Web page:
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Scratch my earlier comment, perhaps I see where you are going with this, but I don't think that you have expressed it very well. Are you asking about the mathematical structure of the strong force? – dmckee Jan 8 '13 at 2:59
It may not pay to press to far for an analogy similar to charge in EnM and mass in gravity since in QCD (or any nonabelian gauge theory really) gluon number is not conserved. This means that nearby gluons can change the representation of a state. I don't claim to fully understand the ramifications of this, but see users.ictp.it/~pub_off/lectures/lns007/Strassler/Strassler.pdf. – DJBunk Jan 8 '13 at 17:54
Also note the gluon propagator just differs from the photon propagator by an identity matrix in color space. SO at high energies, or for a large number of flavors so that the theory doesn't become confining, where the tree level Feynman diagram dominates (a single gluon exchange)-in this limit the theory reduces to just N copies of Coulomb's law, one for each color. – DJBunk Jan 8 '13 at 18:03
Photon number isn't conserved either in QED, though. So the fact that gluon number isn't conserved doesn't represent a radical departure from QED. Unless you meant how gluon number can change even without interactions with the charges? – David Z Jan 8 '13 at 18:44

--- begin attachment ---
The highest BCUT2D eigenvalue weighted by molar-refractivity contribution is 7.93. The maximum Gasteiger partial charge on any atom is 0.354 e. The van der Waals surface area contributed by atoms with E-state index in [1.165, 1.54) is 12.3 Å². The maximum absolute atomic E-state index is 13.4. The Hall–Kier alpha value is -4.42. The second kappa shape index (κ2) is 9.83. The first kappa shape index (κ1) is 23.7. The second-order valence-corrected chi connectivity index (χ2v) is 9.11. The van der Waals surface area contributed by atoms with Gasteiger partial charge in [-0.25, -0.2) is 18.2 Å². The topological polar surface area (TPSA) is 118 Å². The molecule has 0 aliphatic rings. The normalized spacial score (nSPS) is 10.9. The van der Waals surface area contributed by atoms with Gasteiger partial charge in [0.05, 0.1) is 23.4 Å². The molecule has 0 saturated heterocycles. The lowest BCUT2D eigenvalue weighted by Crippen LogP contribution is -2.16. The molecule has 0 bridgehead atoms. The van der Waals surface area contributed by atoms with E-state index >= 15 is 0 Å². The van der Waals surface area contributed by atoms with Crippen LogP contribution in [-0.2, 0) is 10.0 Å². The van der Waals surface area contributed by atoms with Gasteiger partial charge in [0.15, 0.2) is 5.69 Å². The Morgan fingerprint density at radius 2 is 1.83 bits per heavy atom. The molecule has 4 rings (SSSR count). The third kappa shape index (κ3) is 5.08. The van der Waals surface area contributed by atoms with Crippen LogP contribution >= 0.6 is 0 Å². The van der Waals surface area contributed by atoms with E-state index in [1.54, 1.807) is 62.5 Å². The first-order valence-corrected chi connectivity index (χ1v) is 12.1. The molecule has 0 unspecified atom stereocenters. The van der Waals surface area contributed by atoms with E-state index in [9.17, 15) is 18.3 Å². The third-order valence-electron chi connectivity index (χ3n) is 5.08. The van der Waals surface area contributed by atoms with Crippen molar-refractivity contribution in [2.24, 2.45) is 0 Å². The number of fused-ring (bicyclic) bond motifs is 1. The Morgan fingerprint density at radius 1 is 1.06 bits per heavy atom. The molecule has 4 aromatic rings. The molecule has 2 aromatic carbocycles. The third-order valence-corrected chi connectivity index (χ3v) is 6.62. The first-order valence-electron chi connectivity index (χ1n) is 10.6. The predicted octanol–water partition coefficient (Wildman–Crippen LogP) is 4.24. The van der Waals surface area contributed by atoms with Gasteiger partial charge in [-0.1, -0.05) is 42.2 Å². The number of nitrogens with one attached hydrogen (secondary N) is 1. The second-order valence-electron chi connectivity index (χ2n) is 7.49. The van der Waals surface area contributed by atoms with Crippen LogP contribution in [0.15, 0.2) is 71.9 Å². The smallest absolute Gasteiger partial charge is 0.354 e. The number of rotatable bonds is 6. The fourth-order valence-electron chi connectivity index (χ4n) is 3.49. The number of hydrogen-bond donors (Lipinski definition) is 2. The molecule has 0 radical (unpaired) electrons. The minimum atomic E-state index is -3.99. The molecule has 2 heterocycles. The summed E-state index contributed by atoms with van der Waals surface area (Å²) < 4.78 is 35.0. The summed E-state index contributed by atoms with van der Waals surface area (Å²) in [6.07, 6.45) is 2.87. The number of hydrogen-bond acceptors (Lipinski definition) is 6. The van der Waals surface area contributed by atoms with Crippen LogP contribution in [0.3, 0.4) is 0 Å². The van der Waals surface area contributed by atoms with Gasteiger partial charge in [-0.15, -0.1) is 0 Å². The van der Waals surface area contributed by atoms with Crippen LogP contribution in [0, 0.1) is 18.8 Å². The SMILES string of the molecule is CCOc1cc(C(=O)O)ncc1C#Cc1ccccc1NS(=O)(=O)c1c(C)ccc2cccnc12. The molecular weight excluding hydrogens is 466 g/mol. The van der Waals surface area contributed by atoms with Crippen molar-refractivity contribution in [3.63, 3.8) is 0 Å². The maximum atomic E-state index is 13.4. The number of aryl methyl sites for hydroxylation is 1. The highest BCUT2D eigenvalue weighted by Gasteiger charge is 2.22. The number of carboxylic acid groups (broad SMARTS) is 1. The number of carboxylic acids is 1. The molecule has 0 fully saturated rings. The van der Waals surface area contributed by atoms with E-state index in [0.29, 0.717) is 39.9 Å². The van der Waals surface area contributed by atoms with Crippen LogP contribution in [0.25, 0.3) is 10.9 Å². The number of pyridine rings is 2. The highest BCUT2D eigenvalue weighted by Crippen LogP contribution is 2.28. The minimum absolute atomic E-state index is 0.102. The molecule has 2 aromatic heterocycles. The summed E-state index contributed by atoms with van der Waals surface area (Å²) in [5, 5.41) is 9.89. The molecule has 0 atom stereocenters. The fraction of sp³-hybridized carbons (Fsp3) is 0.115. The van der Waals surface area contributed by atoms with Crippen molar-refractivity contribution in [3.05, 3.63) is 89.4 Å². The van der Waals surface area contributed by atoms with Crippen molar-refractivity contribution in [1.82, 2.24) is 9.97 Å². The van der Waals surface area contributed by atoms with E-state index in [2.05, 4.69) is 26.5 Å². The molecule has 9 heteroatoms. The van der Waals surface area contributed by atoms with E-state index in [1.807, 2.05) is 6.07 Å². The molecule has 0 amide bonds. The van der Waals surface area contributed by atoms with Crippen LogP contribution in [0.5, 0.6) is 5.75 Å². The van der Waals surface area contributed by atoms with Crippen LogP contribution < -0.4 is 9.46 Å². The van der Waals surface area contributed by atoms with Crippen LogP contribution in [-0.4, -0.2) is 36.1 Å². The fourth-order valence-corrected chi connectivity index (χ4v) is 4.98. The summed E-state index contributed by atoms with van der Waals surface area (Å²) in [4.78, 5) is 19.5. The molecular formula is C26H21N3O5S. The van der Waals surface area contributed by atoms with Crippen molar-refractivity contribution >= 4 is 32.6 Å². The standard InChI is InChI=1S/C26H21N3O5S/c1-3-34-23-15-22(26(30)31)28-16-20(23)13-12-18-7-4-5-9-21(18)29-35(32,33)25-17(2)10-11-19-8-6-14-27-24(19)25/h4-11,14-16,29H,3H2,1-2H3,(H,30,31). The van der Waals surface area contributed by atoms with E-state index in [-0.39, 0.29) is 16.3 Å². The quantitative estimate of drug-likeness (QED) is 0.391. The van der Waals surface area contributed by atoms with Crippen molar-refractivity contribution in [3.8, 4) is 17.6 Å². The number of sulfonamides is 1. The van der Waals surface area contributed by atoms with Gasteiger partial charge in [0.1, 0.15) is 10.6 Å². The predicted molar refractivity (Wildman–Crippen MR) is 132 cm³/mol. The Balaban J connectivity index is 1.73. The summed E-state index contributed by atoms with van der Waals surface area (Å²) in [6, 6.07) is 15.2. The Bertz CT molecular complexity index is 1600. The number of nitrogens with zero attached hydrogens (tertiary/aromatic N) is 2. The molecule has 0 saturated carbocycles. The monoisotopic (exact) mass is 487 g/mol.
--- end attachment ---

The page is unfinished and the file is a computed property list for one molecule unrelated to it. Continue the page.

@DavidZaslavsky Photons don't carry charge though. Gluons carry color charge themselves (in the adjoint rep) so they can change the representations of the state. – DJBunk Jan 8 '13 at 21:04

I asked this question a few weeks ago and was dissatisfied with most of the answers I found on the internet, so I eventually managed to procure a copy of Griffiths' excellent text on elementary particles (really, all of his texts are excellent) which includes a section exactly answering my question with what I was looking for. I decided then to answer it myself, in case some other curious person reads this and wants to know.

This is just a very cursory explanation, intended to answer my own question to my own satisfaction.

Griffiths starts by introducing what are basically three copies of EM charge called color charge, and proposes these to be three-element column vectors: $$c_{red} = \left(\begin{array}{c}1\\0\\0\end{array}\right), c_{blue} = \left(\begin{array}{c}0\\1\\0\end{array}\right), c_{green}=\left(\begin{array}{c}0\\0\\1\end{array}\right).$$ These could in principle could take any vector value whatsoever, except for effects of symmetry in the theory and color confinement.